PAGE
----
Page 91 - Jewish Book Annual Volume 51

Basic HTML Version

initial problem is that no up-to-date bibliography on the subject
exists. The most extensive recent bibliography is Johanan
Abraham ben Abraham: A Comprehensive Bibliography on
Proselytes and Proselytism From the 9th Century up to Our Times.
While the bibliography excludes all biblical and talmudic ma­
terials and contains no annotations, its 72 English-language en­
tries are usefully comprehensive up to its completion. The bib­
liography also includes books and articles in other European
languages, especially German, and a separate, extensive Hebrew
section. The bibliography was privately printed in Tel Aviv in
1969 and is not generally available even in research libraries.
Other, much briefer, bibliographies are in various encyclopedia
articles and as part of books, especially Joseph Rosenbloom’s
Conversion to Judaism,
which will be discussed below.
Many of the most vital issues involving conversion are to be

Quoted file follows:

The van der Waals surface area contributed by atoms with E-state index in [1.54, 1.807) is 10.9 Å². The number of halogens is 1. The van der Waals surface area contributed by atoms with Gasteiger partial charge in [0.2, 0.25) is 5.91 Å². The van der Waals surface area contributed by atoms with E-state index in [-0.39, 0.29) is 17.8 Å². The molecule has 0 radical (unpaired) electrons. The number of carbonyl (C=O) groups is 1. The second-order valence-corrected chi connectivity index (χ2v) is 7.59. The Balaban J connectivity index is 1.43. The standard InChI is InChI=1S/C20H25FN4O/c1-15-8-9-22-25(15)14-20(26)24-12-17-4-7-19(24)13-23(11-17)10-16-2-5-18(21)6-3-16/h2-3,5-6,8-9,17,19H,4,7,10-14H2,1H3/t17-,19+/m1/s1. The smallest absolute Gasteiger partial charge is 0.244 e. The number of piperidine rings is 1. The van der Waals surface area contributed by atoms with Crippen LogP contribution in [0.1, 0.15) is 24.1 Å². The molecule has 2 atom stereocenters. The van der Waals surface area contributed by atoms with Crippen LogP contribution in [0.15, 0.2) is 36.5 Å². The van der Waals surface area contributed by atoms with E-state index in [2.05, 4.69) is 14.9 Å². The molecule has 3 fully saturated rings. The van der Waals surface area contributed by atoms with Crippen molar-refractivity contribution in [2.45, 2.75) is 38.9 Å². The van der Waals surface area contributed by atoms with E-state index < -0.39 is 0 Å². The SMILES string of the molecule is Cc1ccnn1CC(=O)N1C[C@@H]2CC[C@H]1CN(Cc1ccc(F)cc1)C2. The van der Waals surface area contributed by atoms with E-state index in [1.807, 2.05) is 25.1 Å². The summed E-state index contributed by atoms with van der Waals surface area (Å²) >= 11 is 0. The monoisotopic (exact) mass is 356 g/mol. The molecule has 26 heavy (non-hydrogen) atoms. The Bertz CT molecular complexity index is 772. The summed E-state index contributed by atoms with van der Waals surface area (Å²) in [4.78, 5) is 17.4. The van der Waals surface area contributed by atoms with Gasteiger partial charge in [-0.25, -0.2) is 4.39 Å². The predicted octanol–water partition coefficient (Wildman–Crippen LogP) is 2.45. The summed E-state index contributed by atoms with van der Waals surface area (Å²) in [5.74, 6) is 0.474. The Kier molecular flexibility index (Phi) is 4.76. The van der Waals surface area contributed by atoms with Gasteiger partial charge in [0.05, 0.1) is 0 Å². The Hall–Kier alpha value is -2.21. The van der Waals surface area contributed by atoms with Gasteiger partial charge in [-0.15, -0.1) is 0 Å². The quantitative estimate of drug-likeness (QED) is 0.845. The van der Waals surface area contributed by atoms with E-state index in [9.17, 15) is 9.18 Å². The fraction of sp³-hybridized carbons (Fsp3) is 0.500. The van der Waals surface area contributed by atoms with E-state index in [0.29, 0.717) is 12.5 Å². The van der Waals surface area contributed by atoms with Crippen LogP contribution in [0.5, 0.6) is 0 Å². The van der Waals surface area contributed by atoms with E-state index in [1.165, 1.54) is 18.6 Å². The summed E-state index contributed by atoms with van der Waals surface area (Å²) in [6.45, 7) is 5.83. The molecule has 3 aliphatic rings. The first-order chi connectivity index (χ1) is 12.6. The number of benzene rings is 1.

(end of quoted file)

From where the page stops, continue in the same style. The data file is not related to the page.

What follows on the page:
found in ongoing articles and argumentative opinion pieces in
the Jewish press. There is currently no book-length collection
of articles on conversion from a variety of Jewish religious view­
points and the periodical material is too extensive to be included
in this article. This guide to English-language works on con­
version is limited mostly to book-length material and includes
the most important recent works in the field, some seminal
works from an earlier era, and some shorter articles located
in books. It is divided into three sections: Advice and Infor­
mation, Autobiographies and Biographies of Converts, and the
History and Study of Conversion.
The most useful book of advice for converts and prospective
converts is
Your People, My People: Finding Acceptance and Ful­
fillment as a Jew by Choice
(Philadelphia: Jewish Publication So­
ciety, 1990) by Lena Romanoff with Lisa Hostein. The conver-
sionary process is detailed and rendered vivid by anecdotes and
guides to very practical problems. Lena Romanoff, herself a
convert, focuses on answers to questions that would-be and ac­
tual converts raise. There is an extended discussion of how con­
verts discuss their decision with their parents, how to deal with
non-Jewish grandparents, the conversion class and the conver­
sion process, and other matters. In particular, there is a charting
of the emotional and intellectual landmarks that converts will